Articles from the 1997 Festival of American Folklife
Program Book

Celebrations in African Immigrant Communities: Nature & Significance of Durbar in Ghanaian Societies
by Kwaku Ofori-Ansa & Peter Pipim

Officials of the Washington, DC, Ghanaian community organization Asanteman Kuo were attired in regalia for an inaugural event in 1994 at a gym in Langly Park, Maryland. Photo courtesy Peter Pipim, Asanteman Kuo organization

Ghanaian traditional rulers sit in state and meet their people at events called durbars (an English word that comes from an Indo-Persian term for "ruler's court"). To the accompaniment of music and dance, ceremonies honor their ancestors, rekindle their bond to the people, revive unity, cleanse the society, and pray for the fruitfulness of the land and the welfare of the people. Beautifully adorned kings, queens, chiefs, and their elders appear in public procession amidst intensive drumming, singing, and dancing. At their destination king and queen sit in state flanked by chiefs and elders, as sound and motion continue around them: drum languages articulate praises; special guests extend greetings and pay homage; gifts are presented.

The Akan people of Ghana organize durbars for the installation of chiefs, kings and queens, and their elders, a tradition that has been carried over to the United States. This year the Asanteman Kuo, an association organized by the Asante, one of the Akan groups in the United States, will hold the third installation of its leadership, an event which happens every three years. During a durbar, the Asanteman Kuohene (chief of the Asanteman association) of the Washington metropolitan area will host members of Asanteman Kuo from Atlanta, Toronto, New York, New England, Montreal, Los Angeles, Chicago, and Dallas. The chiefs and the queen mothers of these Asante associations will appear in traditional ceremonial clothing of hand-woven, hand-stamped, hand-embroidered, and hand-appliqued cloths accentuated with glittering gold, silver jewelry, and precious beads. Accompanied by drumming, singing, and dancing, they will process under ceremonial umbrellas of brilliant colors.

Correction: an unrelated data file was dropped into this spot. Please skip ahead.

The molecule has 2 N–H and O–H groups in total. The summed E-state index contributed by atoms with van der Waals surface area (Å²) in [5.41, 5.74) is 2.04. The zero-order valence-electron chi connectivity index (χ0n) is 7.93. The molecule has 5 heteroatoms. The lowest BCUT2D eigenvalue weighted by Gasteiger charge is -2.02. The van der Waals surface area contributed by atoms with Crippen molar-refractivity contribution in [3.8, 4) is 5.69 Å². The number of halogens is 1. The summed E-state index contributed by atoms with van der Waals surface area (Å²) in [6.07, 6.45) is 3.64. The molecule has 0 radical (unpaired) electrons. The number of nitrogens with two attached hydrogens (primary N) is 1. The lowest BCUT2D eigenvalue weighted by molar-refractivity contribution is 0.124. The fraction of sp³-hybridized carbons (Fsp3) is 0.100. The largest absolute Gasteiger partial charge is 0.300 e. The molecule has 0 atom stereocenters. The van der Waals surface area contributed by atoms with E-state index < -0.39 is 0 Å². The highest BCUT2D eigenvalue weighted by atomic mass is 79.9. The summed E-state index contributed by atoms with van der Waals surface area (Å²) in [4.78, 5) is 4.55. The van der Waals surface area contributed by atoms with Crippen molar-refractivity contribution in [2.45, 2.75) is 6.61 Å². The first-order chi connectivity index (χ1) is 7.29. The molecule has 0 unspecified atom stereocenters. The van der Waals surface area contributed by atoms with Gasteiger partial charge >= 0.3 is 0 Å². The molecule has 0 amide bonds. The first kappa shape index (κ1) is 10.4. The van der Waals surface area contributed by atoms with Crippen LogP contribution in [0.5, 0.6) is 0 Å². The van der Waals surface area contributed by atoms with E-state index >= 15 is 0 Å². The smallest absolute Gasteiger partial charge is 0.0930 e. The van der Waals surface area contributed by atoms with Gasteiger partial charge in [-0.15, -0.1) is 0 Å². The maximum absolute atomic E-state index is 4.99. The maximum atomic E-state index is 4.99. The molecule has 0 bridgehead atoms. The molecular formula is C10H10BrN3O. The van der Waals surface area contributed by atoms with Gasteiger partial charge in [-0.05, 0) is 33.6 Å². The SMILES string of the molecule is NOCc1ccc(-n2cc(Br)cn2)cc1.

Symbols of status and authority, the royal paraphernalia reflect a complex array of philosophical, religious, and political concepts, which inform ideals and codes of conduct. The large, colorful umbrellas (akatamanso) represent the protective role and the authority of chiefs and queens. Gold-plated staffs (akyeamepoma) of the chief's spokesmen, or linguists, symbolically depict political ideals. Ceremonial chief stools (ahenkongua) - carried by stool bearers and placed in front of the chiefs - are symbols of spiritual and political unity. Their carved images refer to certain philosophical, religious, and political concepts. Gold-plated ceremonial swords carried by the Council of Elders are traditionally borne by royal messengers and are used in swearing oaths of allegiance during installations of rulers and elders.

Traditional durbars can last a whole day until sunset. Sharing special drinks at these occasions symbolizes hospitality and community spirit. The durbar ends with a procession from the public grounds to the chief's palace, where a libation is poured to honor the ancestors and thank the Supreme Creator. More than just a social gathering, a durbar revives and reinforces loyalty and strengthens the ties and the sense of belonging that bind a people together.

Kwaku Ofori-Ansa, who is from Ghana, is Professor of Art at Howard University. He holds a Ph.D. in folklore studies. He is also a cultural activist and has been an integral part of the group of community scholar/advisors to the African Immigrant Folklife Project since 1994.

Peter Pipim, an Education Specialist at the National Museum of African Art, is also active in Ghanaian-American cultural affairs as an officer of the Akan organization Asanteman Kuo and of the Council of Ghanaian Organizations in the metropolitan Washington, D.C., area.

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